Its so great to be part of the growth of the churches on Kome. When I say growth I do mean it in both physical and spiritual ways. The area was given a new Bishop last year, Bishop Masala. Kome is tucked away in the corner of Mwanza region whereas the previous leadership was based in the city and I couldn’t begin to imagine the demands of a city Bishop to spend all their time on city matters since, physically speaking, the congregation numbers are greater and the church projects more demanding. Dividing the region into 3 has been a good move from the perspective of the rural churches in Sengerema and Buchosa districts, where Kome is. Kome now has a Bishop based an hour away, instead of six hours! This now means the rural churches can now get more help with spiritual leadership matters. The number of churches is also growing. One of the smaller islands off Kome, Ikuru, now has a new church plant, which we hope to visit soon to help them with their vision for the population of around one thousand people, mostly fishermen. Also there is word of another church plant on the main Island, which will bring the total falling under the Kome leadership to six. Pastor Daudi at Nyamkolechiwa is finishing the walls this month and is waiting for funds for the metal roofing sheets.
Pastor Margaret at Buhama has her new plot of land and will soon start making bricks for the new building.
Pastor Charles at Mchangani now has the go-ahead to replace the tarpaulin roof with metal sheets. This is good news because the local government prohibits permanent structures at Mchangani because it is technically a forest reserve, but they have seen the valuable asset a church building can be in the informal community at Mchangani and have allowed the development. The electricity grid is being pushed out into the rural areas with poles and wires sprawling through the villages. ‘Development’ is moving quickly!
On a recent visit to Kome I was notified that the church at Buhama had been burned. Despite having the new plot Margaret was still meeting in the original grass church and it was this that had been burned. We were obviously all shocked and I visited with Gertrude to give some encouragement to Margaret and to get more of the story. It was so encouraging on our arrival to see that Bishop Masala was there along with the other pastors on the island. This community of church leaders is such an encouraging team to be working alongside. Together we surveyed the damage, apparently at two separate times in the night different parts of the church building had been targetted, and each time the elder who lives close by was woken up and put it out. It was obvious the fires were deliberate, but luckily they were not too extensive. There was no clue as to who was responsible.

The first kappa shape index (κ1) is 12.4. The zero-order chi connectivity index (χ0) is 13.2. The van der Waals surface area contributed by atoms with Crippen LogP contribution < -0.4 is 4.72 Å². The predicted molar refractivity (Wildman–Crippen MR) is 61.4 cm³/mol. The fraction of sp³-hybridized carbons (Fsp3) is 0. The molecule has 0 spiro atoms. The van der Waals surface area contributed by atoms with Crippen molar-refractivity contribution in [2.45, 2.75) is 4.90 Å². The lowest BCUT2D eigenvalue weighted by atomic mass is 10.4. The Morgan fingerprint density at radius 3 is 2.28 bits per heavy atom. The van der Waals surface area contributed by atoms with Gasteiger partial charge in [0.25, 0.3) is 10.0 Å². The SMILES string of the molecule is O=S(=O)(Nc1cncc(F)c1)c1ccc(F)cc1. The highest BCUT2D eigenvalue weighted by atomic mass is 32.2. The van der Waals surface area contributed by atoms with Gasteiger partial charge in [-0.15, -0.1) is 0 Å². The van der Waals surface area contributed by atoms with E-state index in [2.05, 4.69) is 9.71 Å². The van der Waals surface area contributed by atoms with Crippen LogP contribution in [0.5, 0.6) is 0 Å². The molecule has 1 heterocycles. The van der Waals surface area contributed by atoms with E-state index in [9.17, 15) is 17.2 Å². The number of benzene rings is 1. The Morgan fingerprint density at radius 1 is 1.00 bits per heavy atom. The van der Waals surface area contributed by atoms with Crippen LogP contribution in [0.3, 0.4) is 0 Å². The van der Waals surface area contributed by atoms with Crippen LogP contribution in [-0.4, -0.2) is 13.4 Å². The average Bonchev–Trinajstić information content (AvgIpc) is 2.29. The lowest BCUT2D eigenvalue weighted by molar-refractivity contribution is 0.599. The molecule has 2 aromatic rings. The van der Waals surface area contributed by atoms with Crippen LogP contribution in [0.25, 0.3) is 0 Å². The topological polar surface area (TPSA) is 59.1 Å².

Obviously Margaret was very upset, so after eating a meal together the Bishop shared an encouraging passage from Acts 7 v 60 , where the apostle Stephen, who is being stoned, prayed to God for the forgiveness of his attackers’ sins. To be reminded, in the midst of the confusion and discouragement of an attack against church property, to forgive those who were responsible, was the perfect advice! After praying the bishop got on his motorcycle to get the ferry back to the mainland. Having this local leadership available is such a great development for our church partners.
Two weeks later, to officially kick off the Clean Latrine project on the Island I called a meeting of all the church pastors and elders to start thinking about a shared vision for the project. I was super encouraged when all attended! To me this demonstrates they have a commitment to improving the physical health of their communities through sanitation. Our home church Hockliffe Street Baptist in Leighton Buzzard, raised over £3000 to equip each of the Island churches with toilets that meets international standards.
The tough question is how to spend the money in a way that is appropriate in the context. Bearing in mind none of the churches have running water, any kind of flush toilet would simply not work. There are, however, a number of good methods to use in low water areas. So at the meeting I tried to give the pastors and elders a number of things to think about, rather than prescribe any particular design. Obviously toilets should be clean (and cleanable!), odour-free, well lit, safe and private. I also challenged them to think about the needs of parents with small children and also the needs of girls and women concerning menstrual hygiene. I showed a few videos to help them to visualise different styles of toilets around the world. They’ve now had 3 weeks to think about what they want and the next job is to plan the construction.